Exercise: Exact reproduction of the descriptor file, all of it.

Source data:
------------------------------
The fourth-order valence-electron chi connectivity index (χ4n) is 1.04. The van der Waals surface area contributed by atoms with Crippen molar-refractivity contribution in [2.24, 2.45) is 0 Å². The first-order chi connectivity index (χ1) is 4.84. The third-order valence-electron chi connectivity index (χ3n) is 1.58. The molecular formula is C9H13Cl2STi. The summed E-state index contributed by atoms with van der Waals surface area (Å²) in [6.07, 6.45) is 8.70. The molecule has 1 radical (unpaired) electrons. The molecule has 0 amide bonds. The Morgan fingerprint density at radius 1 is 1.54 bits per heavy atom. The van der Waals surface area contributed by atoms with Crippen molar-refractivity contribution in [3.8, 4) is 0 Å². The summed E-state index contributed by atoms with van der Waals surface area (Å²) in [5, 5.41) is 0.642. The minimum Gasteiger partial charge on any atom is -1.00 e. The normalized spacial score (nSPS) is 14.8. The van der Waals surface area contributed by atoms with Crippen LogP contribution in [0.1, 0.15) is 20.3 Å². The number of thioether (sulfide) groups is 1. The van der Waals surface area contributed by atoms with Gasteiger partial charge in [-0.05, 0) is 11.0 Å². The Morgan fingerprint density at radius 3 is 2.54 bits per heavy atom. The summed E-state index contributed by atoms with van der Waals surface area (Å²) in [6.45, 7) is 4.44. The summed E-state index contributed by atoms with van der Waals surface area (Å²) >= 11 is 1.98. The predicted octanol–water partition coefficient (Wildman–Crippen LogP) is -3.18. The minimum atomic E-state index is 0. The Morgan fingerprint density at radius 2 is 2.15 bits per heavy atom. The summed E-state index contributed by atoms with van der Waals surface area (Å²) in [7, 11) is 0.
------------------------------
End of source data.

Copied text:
The fourth-order valence-electron chi connectivity index (χ4n) is 1.04. The van der Waals surface area contributed by atoms with Crippen molar-refractivity contribution in [2.24, 2.45) is 0 Å². The first-order chi connectivity index (χ1) is 4.84. The third-order valence-electron chi connectivity index (χ3n) is 1.58. The molecular formula is C9H13Cl2STi. The summed E-state index contributed by atoms with van der Waals surface area (Å²) in [6.07, 6.45) is 8.70. The molecule has 1 radical (unpaired) electrons. The molecule has 0 amide bonds. The Morgan fingerprint density at radius 1 is 1.54 bits per heavy atom. The van der Waals surface area contributed by atoms with Crippen molar-refractivity contribution in [3.8, 4) is 0 Å². The summed E-state index contributed by atoms with van der Waals surface area (Å²) in [5, 5.41) is 0.642. The minimum Gasteiger partial charge on any atom is -1.00 e. The normalized spacial score (nSPS) is 14.8. The van der Waals surface area contributed by atoms with Crippen LogP contribution in [0.1, 0.15) is 20.3 Å². The number of thioether (sulfide) groups is 1. The van der Waals surface area contributed by atoms with Gasteiger partial charge in [-0.05, 0) is 11.0 Å². The Morgan fingerprint density at radius 3 is 2.54 bits per heavy atom. The summed E-state index contributed by atoms with van der Waals surface area (Å²) in [6.45, 7) is 4.44. The summed E-state index contributed by atoms with van der Waals surface area (Å²) >= 11 is 1.98. The predicted octanol–water partition coefficient (Wildman–Crippen LogP) is -3.18. The minimum atomic E-state index is 0. The Morgan fingerprint density at radius 2 is 2.15 bits per heavy atom. The summed E-state index contributed by atoms with van der Waals surface area (Å²) in [7, 11) is 0.